- The Washington Times - Tuesday, March 21, 2000

Seven years ago last month, President Clinton proposed a federal budget and economic strategy containing historically large tax increases. According to the president, this budget policy of 1993 lowered long-term interest rates and boosted U.S. economic growth.

The administration's explanation of the linkage between its policies and lower interest rates has been remarkably consistent and repeated many times. For example in the 1999 Economic Report of the President, Mr. Clinton asserted of the effects of his 1993 budget: "Our new economic strategy was rooted first and foremost in fiscal discipline… . The market responded by lowering long-term interest rates." The administration's claims that its budget policies are responsible for the current economic prosperity are based entirely on the assumed decline of these interest rates.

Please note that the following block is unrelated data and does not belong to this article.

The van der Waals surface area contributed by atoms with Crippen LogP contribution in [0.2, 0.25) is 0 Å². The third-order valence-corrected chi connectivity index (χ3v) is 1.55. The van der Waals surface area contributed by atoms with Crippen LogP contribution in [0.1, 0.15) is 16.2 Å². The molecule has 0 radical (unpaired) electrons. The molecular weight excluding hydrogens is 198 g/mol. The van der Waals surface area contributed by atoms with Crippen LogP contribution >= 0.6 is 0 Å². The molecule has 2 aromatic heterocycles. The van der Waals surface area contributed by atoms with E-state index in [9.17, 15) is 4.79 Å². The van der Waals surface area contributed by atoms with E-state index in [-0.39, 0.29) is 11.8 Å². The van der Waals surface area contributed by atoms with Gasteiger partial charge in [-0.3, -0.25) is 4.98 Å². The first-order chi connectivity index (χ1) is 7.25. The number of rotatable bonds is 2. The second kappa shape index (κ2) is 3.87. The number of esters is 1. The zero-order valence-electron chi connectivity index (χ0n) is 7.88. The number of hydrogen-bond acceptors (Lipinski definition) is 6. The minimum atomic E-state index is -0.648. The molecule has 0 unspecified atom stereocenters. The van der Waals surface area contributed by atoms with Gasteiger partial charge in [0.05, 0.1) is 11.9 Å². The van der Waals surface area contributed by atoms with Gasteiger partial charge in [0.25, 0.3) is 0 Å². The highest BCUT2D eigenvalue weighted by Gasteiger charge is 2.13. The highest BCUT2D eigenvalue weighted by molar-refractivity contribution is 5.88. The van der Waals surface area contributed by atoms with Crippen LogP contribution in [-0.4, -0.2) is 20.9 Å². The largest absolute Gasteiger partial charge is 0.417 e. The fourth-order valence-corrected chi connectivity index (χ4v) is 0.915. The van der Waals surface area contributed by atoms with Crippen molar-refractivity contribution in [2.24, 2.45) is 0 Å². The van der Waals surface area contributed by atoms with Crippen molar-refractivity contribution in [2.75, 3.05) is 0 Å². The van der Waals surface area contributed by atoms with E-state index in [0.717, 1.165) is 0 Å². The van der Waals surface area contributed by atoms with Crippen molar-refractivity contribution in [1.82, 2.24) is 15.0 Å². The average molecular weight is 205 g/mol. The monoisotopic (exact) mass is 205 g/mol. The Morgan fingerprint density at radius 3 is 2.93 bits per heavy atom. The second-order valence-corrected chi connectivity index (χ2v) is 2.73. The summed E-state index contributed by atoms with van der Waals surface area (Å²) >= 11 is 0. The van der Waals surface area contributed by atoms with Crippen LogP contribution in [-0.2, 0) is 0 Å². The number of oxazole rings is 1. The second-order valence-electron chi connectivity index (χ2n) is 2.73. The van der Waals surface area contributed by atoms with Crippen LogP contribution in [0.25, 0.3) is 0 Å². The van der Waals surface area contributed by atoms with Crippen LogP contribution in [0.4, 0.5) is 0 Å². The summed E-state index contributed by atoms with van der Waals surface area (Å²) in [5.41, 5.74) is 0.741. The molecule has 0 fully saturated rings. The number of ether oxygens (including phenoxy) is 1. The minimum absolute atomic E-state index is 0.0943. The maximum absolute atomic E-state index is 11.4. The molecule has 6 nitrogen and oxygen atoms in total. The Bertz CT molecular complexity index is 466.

The problem with this view of events is that interest rates and the economy did not respond as portrayed by the president and other administration officials. For example, we know that the linchpin of the administration argument interest rates moved up, not down, after the 1993 budget bill. Long, medium and short-term interest rates all shot up soon after the Clinton budget was enacted in August 1993. By July 1994, the yield on a 30-year Treasury bond had risen to 7.6 percent from 5.9 percent in October 1993. By November 1994, the rate had risen to a little more than 8 percent. This upward movement in interest rates demonstrates that the Clinton administration's explanation for the health of the economy is factually wrong.